You might think it’s the most wonderful time of the year, but not if you are Clara, the lead character in “The Miracle of Christmas,” the original holiday production that runs through Dec. 23 at the Pines Dinner Theatre, 448 N. 17th St., Allentown.
Five generations of Rodales were honored for their family’s contributions to art and culture in the Lehigh Valley at the 90th Anniversary Gala of the Baum School of Art in Allentown.
More than 100 people attended the silent auction and dinner Oct. 8 to celebrate the school’s founding by Walter Emerson Baum in 1926, and to recognize the Rodales for their long history of support. Rodale grandchildren, great grandchildren, and even one great-great grandchild attended the milestone event.
She’s only been out of college for three years, but Katie LaMark already has a starring role in the 20th anniversary of the award-winning rock musical “Rent,” now on a national tour and playing one night only, 7:30 p.m. Nov. 1, State Theatre Center for the Arts, Easton.
Nashville meets Broadway and scores a hit in The Pines Dinner Theatre production of “The Honky Tonk Angels,” a clever and highly-entertaining blend of country music classics and storytelling written by Ted Swindley, author of the popular musical “Always … Patsy Cline.”
The talented cast of three women sing, joke and jibe their way through monologues and more than 30 songs at the Oct. 19 performance seen for this review. Performances continue through Oct. 23 at The Pines, 448 N. 17th St., Allentown.
If you think the 2016 presidential election is really crazy you obviously haven’t seen “November,” the cynical, yet hilarious look at Oval Office politics by Pulitzer-prize-winning playwright David Mamet, now playing at the Charles A. Brown Ice House, 56 River St., Sand Island, Bethlehem.
The play, staged by The Crowded Kitchen Players, the repertory company based in the Allentown area, opened Oct. 7. This review is of the Oct. 9 matinee. Performances continue at 8 p.m. Oct. 14, 15 and 21, and 2 p.m. Oct. 16.
“The Miracle Worker” is the story of six-year-old Helen Keller, a wild, petulant child at that age, understandably so given that since infancy she could neither see nor hear nor speak.
Teacher Annie Sullivan, herself visually-challenged, enters into Helen’s life and through manual sign language frees the child from her dark and soundless world into one of understanding and feeling, physical and emotional.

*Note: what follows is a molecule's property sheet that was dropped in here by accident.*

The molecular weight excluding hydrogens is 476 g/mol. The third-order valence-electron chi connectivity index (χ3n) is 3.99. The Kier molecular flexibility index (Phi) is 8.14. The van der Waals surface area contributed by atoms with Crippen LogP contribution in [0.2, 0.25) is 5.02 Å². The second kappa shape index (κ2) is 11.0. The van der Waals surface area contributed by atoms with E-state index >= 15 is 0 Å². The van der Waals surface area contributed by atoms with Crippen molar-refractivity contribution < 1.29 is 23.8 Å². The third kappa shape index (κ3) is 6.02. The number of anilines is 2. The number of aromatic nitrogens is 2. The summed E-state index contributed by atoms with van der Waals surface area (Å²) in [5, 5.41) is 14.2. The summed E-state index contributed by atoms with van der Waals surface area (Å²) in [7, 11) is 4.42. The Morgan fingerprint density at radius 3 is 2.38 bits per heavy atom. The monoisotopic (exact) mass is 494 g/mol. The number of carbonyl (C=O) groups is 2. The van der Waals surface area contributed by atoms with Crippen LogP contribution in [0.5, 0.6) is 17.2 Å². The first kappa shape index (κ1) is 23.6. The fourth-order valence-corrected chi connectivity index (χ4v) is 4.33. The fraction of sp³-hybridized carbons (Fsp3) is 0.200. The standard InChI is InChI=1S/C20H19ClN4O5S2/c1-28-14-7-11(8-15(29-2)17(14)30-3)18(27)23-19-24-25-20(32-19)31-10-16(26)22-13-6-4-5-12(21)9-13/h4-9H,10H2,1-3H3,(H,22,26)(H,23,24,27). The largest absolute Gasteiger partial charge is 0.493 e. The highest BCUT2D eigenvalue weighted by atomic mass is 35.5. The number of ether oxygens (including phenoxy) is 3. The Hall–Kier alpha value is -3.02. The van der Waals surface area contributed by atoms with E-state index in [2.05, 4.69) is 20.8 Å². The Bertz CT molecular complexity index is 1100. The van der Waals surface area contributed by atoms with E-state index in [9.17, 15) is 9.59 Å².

“The Producers,” Mel Brooks’ irreverent musical comedy about two Broadway swindlers whose plan to produce the perfect money-making flop goes awry, is one of those timeless mainstays of theater that bears staging on a regular basis.
Yet, while its masterful, award-winning script, music and lyrics would seem to promise a sure-fire hit, the show is not without some very daunting challenges.
One dark and rainy night, the streets of downtown Bethlehem were crawling with all sorts of witches and wizards and magicians. Their destination was the Moravian Book Shop along Main Street, where at one minute after midnight July 31, long-anticipated and tightly kept secrets about their hero Harry Potter would be unwrapped.
On July 15, 2014, Kassie Hilgert, ArtsQuest senior vice-president for marketing and advancement, was sitting in her second-floor office looking out at the rusting monoliths that once had been the blast furnaces of the former southside Bethlehem plant where steel-making ended in 1995 with Bethlehem Steel Corp. filing for bankruptcy in 2001. Downstairs at ArtsQuest Center, a decision was being made by the ArtsQuest Board of Trustees that would change her life.
When John Christian Malthaner was a teacher at the Young Ladies’ Seminary in the mid-19th Century Moravian community of Bethlehem, he commissioned fellow teacher Gustav Grunewald to paint portraits of himself and his wife Catherine.
The portraits, after hanging for more than a century and a half in the homes of Malthaner’s descendants throughout the United States, have come home to Bethlehem, where they are now part of the permanent art collection of the Moravian Archives.